BAGHDAD — The course on suicide bombing was supposed to be an easy ‘A’ for the Islamic State of Iraq and Syria’s class of 2014. Instead, the instructor bombed his students so badly that many will not be walking in graduation—or at all.
Other aspiring suicide bombers have taken note of the instructor’s harsh treatment and intend to hurt his once sterling reputation as a prolific recruiter, according to an Iraqi Army officer with knowledge of the professor’s disgraceful new reviews on the website RateMyProfessors.com.
The militant commander, better known as Professor X, accidentally blew up himself and 21 of his students while demonstrating proper use of an explosive-laden suicide belt. At least 15 others were injured in the explosion at the secluded training camp north of Baghdad.
“Professor X promised no homework and no pop quizzes. Now many of my classmates will be going home in body bags without a martyr’s diploma. I can only imagine how disappointed their parents will be,” wrote one of the eight militants arrested after trying to escape in the explosion’s aftermath. “Avoid this class at all costs!”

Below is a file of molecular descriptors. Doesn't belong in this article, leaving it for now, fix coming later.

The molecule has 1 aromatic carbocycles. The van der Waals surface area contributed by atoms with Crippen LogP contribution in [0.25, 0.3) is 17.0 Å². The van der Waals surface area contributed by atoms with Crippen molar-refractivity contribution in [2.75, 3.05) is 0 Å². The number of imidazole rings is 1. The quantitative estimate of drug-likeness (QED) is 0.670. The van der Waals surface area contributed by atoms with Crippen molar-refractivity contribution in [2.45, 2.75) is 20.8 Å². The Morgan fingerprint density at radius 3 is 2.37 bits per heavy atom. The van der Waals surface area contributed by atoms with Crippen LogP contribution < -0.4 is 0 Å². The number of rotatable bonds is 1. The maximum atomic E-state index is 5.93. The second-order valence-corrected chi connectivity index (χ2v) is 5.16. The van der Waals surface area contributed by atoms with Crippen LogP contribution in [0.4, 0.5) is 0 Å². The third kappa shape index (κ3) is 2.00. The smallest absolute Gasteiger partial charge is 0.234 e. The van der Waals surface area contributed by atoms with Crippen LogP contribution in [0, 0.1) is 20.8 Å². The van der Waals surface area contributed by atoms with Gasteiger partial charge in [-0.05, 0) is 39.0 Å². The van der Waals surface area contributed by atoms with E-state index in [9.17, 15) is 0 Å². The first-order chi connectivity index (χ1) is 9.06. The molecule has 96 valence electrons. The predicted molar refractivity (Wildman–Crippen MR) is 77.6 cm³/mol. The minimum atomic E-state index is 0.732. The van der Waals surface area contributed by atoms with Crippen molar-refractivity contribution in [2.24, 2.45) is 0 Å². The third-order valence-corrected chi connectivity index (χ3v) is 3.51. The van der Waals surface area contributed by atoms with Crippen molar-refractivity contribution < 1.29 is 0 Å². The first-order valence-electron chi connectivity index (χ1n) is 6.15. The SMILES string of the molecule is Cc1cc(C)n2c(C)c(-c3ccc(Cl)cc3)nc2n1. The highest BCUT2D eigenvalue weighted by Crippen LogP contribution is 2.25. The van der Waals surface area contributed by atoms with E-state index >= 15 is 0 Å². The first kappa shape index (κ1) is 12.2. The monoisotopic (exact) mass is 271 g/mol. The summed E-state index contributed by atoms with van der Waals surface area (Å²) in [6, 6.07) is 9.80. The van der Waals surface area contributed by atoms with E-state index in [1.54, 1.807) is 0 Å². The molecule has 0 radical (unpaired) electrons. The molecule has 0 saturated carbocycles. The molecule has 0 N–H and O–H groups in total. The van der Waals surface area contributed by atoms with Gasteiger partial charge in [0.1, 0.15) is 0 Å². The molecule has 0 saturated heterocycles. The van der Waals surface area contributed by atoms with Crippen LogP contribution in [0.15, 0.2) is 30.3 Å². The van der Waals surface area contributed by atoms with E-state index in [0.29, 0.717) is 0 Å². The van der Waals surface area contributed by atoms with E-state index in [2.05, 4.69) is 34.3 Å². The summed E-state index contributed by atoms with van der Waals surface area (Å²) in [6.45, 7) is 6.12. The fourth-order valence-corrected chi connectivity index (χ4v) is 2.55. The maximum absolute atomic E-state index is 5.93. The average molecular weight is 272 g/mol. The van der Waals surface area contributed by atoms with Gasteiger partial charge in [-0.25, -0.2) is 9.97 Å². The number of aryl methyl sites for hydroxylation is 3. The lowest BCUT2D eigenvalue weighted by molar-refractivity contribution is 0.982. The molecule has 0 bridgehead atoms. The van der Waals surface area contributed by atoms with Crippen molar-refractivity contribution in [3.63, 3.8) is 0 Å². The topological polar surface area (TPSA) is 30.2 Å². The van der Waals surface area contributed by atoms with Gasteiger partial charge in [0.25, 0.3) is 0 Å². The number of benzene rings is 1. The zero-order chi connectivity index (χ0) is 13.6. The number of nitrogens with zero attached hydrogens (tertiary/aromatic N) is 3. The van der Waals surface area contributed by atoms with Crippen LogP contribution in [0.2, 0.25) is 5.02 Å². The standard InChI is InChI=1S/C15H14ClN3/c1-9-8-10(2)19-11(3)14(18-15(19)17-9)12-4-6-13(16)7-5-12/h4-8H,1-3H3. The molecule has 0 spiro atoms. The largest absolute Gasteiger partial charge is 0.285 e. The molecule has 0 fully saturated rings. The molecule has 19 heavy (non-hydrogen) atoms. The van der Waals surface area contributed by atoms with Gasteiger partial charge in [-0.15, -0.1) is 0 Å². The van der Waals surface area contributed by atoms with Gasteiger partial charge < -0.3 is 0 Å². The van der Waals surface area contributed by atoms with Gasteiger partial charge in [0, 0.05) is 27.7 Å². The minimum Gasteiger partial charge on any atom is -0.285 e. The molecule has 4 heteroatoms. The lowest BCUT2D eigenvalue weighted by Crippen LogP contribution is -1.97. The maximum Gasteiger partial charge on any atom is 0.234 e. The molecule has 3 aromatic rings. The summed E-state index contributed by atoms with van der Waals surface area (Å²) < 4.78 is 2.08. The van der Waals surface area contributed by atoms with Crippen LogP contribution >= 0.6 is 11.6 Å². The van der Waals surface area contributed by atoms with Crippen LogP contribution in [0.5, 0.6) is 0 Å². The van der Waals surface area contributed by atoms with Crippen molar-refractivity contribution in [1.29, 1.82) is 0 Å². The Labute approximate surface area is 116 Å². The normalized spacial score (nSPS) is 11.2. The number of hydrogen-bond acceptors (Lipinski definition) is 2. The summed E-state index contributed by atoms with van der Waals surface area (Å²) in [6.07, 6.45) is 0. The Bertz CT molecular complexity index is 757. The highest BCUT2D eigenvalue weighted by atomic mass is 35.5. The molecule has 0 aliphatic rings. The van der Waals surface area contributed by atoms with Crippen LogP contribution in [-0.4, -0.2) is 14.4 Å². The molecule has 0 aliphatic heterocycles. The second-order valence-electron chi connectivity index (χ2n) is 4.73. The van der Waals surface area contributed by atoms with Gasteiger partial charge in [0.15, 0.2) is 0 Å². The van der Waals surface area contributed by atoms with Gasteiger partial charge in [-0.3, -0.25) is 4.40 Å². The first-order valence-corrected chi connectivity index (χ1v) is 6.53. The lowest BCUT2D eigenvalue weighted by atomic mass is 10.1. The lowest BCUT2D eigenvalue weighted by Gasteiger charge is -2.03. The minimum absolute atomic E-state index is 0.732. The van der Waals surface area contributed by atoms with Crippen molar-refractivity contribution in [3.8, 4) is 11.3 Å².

“The tests are killer,” wrote one of the 15 injured, “and the professor completely ignores the women in the class. He never called on them once.”
Al Qaeda, which has ranked jihadist training camps since US News and World Report stopped doing so in 2010, recently disavowed ISIS. The leadership blamed the group for infighting, senseless attacks on innocent civilians, and going outside of the established administration.
Al Qaeda’s Vice Provost for Terrorist Affairs said the administration would be conducting a “thorough investigation of Professor X’s behavior in the classroom and make a determination as to whether he will be admitted into heaven or buried in the teachers’ lounge with the other martyrs.”
The U.S. State Department reports that suicide attacks in Iraq have increased dramatically over the past year. While only three were reported in November 2012, they counted 50 this past November.
“The suicide bomber phenomenon, it is complete insanity,” said Brett McGurk, a senior State Department official. “Even by the standards of stereotypical ‘nutty, absentminded professors,’ Professor X is in a class of his own.”
The registrar’s office declined to say whether the course would be offered next semester, saying that they were preparing to close for spring break.